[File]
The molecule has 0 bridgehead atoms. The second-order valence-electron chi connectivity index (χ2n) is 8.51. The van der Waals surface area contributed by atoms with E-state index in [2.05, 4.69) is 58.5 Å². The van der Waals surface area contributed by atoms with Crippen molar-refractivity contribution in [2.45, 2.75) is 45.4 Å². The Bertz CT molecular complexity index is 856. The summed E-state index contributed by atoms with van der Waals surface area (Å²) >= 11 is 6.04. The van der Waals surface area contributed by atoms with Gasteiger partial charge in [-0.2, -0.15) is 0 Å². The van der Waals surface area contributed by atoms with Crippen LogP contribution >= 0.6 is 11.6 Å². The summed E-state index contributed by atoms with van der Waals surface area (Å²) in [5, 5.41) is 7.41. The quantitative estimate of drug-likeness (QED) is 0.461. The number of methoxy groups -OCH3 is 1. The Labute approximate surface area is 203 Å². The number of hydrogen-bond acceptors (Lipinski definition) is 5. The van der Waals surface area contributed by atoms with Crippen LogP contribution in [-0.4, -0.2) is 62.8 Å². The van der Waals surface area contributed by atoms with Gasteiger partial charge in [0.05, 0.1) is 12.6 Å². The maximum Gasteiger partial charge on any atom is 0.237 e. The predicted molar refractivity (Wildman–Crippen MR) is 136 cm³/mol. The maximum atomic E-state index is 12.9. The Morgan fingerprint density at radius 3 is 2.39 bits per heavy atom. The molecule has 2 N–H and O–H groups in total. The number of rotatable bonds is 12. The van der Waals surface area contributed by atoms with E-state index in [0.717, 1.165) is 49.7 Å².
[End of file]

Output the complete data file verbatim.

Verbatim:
The molecule has 0 bridgehead atoms. The second-order valence-electron chi connectivity index (χ2n) is 8.51. The van der Waals surface area contributed by atoms with E-state index in [2.05, 4.69) is 58.5 Å². The van der Waals surface area contributed by atoms with Crippen molar-refractivity contribution in [2.45, 2.75) is 45.4 Å². The Bertz CT molecular complexity index is 856. The summed E-state index contributed by atoms with van der Waals surface area (Å²) >= 11 is 6.04. The van der Waals surface area contributed by atoms with Gasteiger partial charge in [-0.2, -0.15) is 0 Å². The van der Waals surface area contributed by atoms with Crippen LogP contribution >= 0.6 is 11.6 Å². The summed E-state index contributed by atoms with van der Waals surface area (Å²) in [5, 5.41) is 7.41. The quantitative estimate of drug-likeness (QED) is 0.461. The number of methoxy groups -OCH3 is 1. The Labute approximate surface area is 203 Å². The number of hydrogen-bond acceptors (Lipinski definition) is 5. The van der Waals surface area contributed by atoms with Crippen LogP contribution in [-0.4, -0.2) is 62.8 Å². The van der Waals surface area contributed by atoms with Gasteiger partial charge in [0.05, 0.1) is 12.6 Å². The maximum Gasteiger partial charge on any atom is 0.237 e. The predicted molar refractivity (Wildman–Crippen MR) is 136 cm³/mol. The maximum atomic E-state index is 12.9. The Morgan fingerprint density at radius 3 is 2.39 bits per heavy atom. The molecule has 2 N–H and O–H groups in total. The number of rotatable bonds is 12. The van der Waals surface area contributed by atoms with E-state index in [0.717, 1.165) is 49.7 Å².